Software testing basics: What are the 7 different types of QA tests?

Picture of Brian Borg
Posted by Brian Borg

The world needs effective software testing. In fact, research shows that:

  • Ninety percent of users stop using an application if it performs poorly.

  • Eighty-six percent delete an app if they have problems with its functionality or design.

  • Eighty-eight percent of consumers are less likely to return to a site after a bad experience.

  • Unhappy users report application failures on social media. 

In this blog, we’ll run through some software testing basics, and describe how to use the top seven of the common QA tests available.

1. Unit testing

Unit testing is a series of tests written in the codebase to execute each component, method, and procedure and confirm they function as expected. Unit tests are typically executed every time code is checked in or built into a release. Frequent test execution at the code level guarantees that each section of a software/application in isolation meets coding design standards and behaves correctly.

Developers typically carry out this type of testing during the early stages of any software build because it is done a the code level. QA engineers are rarely involved at that point, so it’s not something one should expect from a QA team. 

Unit testing boosts testing productivity by eliminating defects within the code itself. Effective unit testing can save time and increase test coverage depth across the software development life cycle (SDLC). 

2. Functional Testing

Functional testing focuses on changes to code during the current development cycle. It validates software against functional requirements or acceptance criteria documented within Word docs, Confluence pages, Jira tickets, or user stories. 

Essentially, functional testing confirms that all software features and functions work as expected. Both functional and regression testing are a fundamental part of any platform of continuous improvement for software. All other testing builds on functional testing.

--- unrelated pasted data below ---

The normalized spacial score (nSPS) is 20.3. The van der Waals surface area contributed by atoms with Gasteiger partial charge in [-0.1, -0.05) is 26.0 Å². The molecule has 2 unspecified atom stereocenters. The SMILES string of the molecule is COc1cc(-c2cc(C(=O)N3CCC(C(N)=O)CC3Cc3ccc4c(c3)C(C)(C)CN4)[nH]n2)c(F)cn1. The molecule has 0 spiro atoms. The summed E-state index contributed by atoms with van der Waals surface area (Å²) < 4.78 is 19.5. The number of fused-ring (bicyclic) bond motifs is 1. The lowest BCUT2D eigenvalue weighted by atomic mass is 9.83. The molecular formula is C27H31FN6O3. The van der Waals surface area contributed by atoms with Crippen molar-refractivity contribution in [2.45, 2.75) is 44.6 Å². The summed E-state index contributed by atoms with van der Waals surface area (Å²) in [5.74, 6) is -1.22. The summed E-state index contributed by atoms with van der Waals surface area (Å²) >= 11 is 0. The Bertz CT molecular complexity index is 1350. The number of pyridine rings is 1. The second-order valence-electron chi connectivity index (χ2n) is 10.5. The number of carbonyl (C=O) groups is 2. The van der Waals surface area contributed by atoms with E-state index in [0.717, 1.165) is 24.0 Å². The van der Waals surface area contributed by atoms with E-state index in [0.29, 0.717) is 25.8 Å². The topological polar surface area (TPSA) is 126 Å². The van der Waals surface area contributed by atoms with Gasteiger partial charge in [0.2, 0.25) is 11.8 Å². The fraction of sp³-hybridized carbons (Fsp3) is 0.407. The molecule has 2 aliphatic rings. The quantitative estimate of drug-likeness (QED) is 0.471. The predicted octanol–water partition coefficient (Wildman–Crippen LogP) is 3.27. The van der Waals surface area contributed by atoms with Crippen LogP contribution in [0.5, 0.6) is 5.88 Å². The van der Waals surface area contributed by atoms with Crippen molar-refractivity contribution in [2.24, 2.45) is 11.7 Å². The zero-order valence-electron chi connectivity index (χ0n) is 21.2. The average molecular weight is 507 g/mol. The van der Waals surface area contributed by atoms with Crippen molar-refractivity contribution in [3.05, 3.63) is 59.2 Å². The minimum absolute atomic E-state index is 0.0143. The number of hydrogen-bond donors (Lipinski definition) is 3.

3. Integration Testing

Integration testing verifies that individual modules or services in the application work well together by combining the individual units of the software code and testing them as a group. This reveals problems in the interfaces and interactions between them. 

Integration testing includes dependencies, back-end processes, messaging systems, databases, APIs, and third-party software. By testing systems and code together, testing ensures they work as expected. This is an exceptional way to identify missing requirements or components that are not compatible early in the development cycle. 

Testing teams add considerable business value by testing all integration points in an application before customers find them.

4. End to End Testing 

End-to-end testing verifies the software works correctly from the beginning to end of a particular user flow. For example, an e-commerce site might have an end-to-end scenario consisting of choosing a product, viewing the details, adding to cart, and checking out. End-to-end testing replicates expected user behavior or customer journeys to ensure the application works as a whole. This method  also touches on testing integrations the application has with external interfaces.  

Software development businesses rely on generating and building customer trust in an application. The best way to ensure a positive customer experience is by investing in thorough end-to-end testing.

5. Acceptance Testing

Acceptance testing or “User Acceptance Testing,” (UAT) comes after all prior testing in the software creation process. The purpose of acceptance testing is to verify that an application satisfies customer expectations.  Acceptance testing is the icing on the cake for development teams with a goal of releasing a quality product that customers adopt.